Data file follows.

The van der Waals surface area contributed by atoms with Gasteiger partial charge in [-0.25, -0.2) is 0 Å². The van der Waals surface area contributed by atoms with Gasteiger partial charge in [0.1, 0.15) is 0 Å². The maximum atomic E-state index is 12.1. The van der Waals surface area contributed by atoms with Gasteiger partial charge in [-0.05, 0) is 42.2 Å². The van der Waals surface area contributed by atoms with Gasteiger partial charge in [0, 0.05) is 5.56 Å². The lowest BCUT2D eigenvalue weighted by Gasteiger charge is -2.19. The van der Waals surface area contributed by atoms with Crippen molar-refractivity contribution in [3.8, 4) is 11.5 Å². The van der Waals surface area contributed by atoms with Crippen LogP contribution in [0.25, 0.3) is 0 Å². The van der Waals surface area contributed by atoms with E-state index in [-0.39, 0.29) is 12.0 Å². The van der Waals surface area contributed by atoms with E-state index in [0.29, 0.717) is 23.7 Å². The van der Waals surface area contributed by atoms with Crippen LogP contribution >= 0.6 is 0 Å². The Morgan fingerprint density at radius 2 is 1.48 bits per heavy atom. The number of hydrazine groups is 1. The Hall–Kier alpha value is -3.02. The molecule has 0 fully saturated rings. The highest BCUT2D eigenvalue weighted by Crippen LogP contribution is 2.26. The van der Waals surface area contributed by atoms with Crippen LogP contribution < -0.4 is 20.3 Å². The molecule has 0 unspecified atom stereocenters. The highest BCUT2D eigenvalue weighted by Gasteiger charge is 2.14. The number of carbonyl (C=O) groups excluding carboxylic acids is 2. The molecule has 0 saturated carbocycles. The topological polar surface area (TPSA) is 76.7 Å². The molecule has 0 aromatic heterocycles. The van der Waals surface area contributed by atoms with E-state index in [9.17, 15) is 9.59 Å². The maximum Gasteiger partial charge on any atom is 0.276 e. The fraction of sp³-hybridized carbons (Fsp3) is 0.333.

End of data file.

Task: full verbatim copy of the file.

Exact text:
The van der Waals surface area contributed by atoms with Gasteiger partial charge in [-0.25, -0.2) is 0 Å². The van der Waals surface area contributed by atoms with Gasteiger partial charge in [0.1, 0.15) is 0 Å². The maximum atomic E-state index is 12.1. The van der Waals surface area contributed by atoms with Gasteiger partial charge in [-0.05, 0) is 42.2 Å². The van der Waals surface area contributed by atoms with Gasteiger partial charge in [0, 0.05) is 5.56 Å². The lowest BCUT2D eigenvalue weighted by Gasteiger charge is -2.19. The van der Waals surface area contributed by atoms with Crippen molar-refractivity contribution in [3.8, 4) is 11.5 Å². The van der Waals surface area contributed by atoms with Crippen LogP contribution in [0.25, 0.3) is 0 Å². The van der Waals surface area contributed by atoms with E-state index in [-0.39, 0.29) is 12.0 Å². The van der Waals surface area contributed by atoms with E-state index in [0.29, 0.717) is 23.7 Å². The van der Waals surface area contributed by atoms with Crippen LogP contribution >= 0.6 is 0 Å². The Morgan fingerprint density at radius 2 is 1.48 bits per heavy atom. The number of hydrazine groups is 1. The Hall–Kier alpha value is -3.02. The molecule has 0 fully saturated rings. The highest BCUT2D eigenvalue weighted by Crippen LogP contribution is 2.26. The van der Waals surface area contributed by atoms with Crippen LogP contribution < -0.4 is 20.3 Å². The molecule has 0 unspecified atom stereocenters. The highest BCUT2D eigenvalue weighted by Gasteiger charge is 2.14. The number of carbonyl (C=O) groups excluding carboxylic acids is 2. The molecule has 0 saturated carbocycles. The topological polar surface area (TPSA) is 76.7 Å². The molecule has 0 aromatic heterocycles. The van der Waals surface area contributed by atoms with E-state index in [9.17, 15) is 9.59 Å². The maximum Gasteiger partial charge on any atom is 0.276 e. The fraction of sp³-hybridized carbons (Fsp3) is 0.333.